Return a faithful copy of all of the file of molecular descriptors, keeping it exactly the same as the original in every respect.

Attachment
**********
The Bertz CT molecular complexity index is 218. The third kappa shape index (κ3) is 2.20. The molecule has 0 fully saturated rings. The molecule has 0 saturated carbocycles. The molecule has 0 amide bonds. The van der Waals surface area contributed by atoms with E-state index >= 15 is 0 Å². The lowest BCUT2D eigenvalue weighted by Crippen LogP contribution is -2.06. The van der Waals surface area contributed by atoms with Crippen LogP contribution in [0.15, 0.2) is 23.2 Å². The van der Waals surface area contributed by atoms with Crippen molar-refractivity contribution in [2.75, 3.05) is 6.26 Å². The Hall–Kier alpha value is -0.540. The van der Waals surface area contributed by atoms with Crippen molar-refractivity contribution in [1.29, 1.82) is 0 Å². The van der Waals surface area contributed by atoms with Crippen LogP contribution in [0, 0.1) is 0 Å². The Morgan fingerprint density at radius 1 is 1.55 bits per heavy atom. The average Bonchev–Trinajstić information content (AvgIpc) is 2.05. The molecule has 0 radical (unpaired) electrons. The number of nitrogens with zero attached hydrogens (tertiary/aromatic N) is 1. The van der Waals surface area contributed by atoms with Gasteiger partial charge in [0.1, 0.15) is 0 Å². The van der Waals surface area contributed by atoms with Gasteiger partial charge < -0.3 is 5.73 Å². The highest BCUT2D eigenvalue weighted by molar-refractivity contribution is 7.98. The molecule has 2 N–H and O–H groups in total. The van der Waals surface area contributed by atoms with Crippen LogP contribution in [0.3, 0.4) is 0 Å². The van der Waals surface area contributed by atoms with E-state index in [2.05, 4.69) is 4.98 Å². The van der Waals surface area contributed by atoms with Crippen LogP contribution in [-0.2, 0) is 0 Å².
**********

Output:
The Bertz CT molecular complexity index is 218. The third kappa shape index (κ3) is 2.20. The molecule has 0 fully saturated rings. The molecule has 0 saturated carbocycles. The molecule has 0 amide bonds. The van der Waals surface area contributed by atoms with E-state index >= 15 is 0 Å². The lowest BCUT2D eigenvalue weighted by Crippen LogP contribution is -2.06. The van der Waals surface area contributed by atoms with Crippen LogP contribution in [0.15, 0.2) is 23.2 Å². The van der Waals surface area contributed by atoms with Crippen molar-refractivity contribution in [2.75, 3.05) is 6.26 Å². The Hall–Kier alpha value is -0.540. The van der Waals surface area contributed by atoms with Crippen molar-refractivity contribution in [1.29, 1.82) is 0 Å². The van der Waals surface area contributed by atoms with Crippen LogP contribution in [0, 0.1) is 0 Å². The Morgan fingerprint density at radius 1 is 1.55 bits per heavy atom. The average Bonchev–Trinajstić information content (AvgIpc) is 2.05. The molecule has 0 radical (unpaired) electrons. The number of nitrogens with zero attached hydrogens (tertiary/aromatic N) is 1. The van der Waals surface area contributed by atoms with Gasteiger partial charge in [0.1, 0.15) is 0 Å². The van der Waals surface area contributed by atoms with Gasteiger partial charge < -0.3 is 5.73 Å². The highest BCUT2D eigenvalue weighted by molar-refractivity contribution is 7.98. The molecule has 2 N–H and O–H groups in total. The van der Waals surface area contributed by atoms with Crippen LogP contribution in [0.3, 0.4) is 0 Å². The van der Waals surface area contributed by atoms with E-state index in [2.05, 4.69) is 4.98 Å². The van der Waals surface area contributed by atoms with Crippen LogP contribution in [-0.2, 0) is 0 Å².